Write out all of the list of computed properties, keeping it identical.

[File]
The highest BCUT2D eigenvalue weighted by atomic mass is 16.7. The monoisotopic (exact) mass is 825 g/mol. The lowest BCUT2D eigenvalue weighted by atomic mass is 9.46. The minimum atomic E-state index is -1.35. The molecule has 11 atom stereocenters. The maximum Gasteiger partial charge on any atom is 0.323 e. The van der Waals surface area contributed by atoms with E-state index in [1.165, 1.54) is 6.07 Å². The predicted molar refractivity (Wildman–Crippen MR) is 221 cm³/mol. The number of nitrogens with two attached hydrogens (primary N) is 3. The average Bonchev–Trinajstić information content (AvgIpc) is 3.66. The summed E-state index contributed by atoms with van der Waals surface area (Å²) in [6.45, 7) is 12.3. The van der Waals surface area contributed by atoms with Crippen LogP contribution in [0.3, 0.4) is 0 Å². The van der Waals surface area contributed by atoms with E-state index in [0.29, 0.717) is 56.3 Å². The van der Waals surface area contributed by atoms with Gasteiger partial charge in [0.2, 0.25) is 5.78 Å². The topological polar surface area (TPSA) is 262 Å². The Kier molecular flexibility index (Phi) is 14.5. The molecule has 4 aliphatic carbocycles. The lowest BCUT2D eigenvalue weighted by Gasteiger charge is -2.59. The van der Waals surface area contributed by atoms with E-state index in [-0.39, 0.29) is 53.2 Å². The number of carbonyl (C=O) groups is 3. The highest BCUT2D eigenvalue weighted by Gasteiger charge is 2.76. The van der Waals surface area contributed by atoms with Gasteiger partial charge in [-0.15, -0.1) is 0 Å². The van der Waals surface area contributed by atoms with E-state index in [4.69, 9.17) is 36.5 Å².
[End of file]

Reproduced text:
The highest BCUT2D eigenvalue weighted by atomic mass is 16.7. The monoisotopic (exact) mass is 825 g/mol. The lowest BCUT2D eigenvalue weighted by atomic mass is 9.46. The minimum atomic E-state index is -1.35. The molecule has 11 atom stereocenters. The maximum Gasteiger partial charge on any atom is 0.323 e. The van der Waals surface area contributed by atoms with E-state index in [1.165, 1.54) is 6.07 Å². The predicted molar refractivity (Wildman–Crippen MR) is 221 cm³/mol. The number of nitrogens with two attached hydrogens (primary N) is 3. The average Bonchev–Trinajstić information content (AvgIpc) is 3.66. The summed E-state index contributed by atoms with van der Waals surface area (Å²) in [6.45, 7) is 12.3. The van der Waals surface area contributed by atoms with Crippen LogP contribution in [0.3, 0.4) is 0 Å². The van der Waals surface area contributed by atoms with E-state index in [0.29, 0.717) is 56.3 Å². The van der Waals surface area contributed by atoms with Gasteiger partial charge in [0.2, 0.25) is 5.78 Å². The topological polar surface area (TPSA) is 262 Å². The Kier molecular flexibility index (Phi) is 14.5. The molecule has 4 aliphatic carbocycles. The lowest BCUT2D eigenvalue weighted by Gasteiger charge is -2.59. The van der Waals surface area contributed by atoms with E-state index in [-0.39, 0.29) is 53.2 Å². The number of carbonyl (C=O) groups is 3. The highest BCUT2D eigenvalue weighted by Gasteiger charge is 2.76. The van der Waals surface area contributed by atoms with Gasteiger partial charge in [-0.15, -0.1) is 0 Å². The van der Waals surface area contributed by atoms with E-state index in [4.69, 9.17) is 36.5 Å².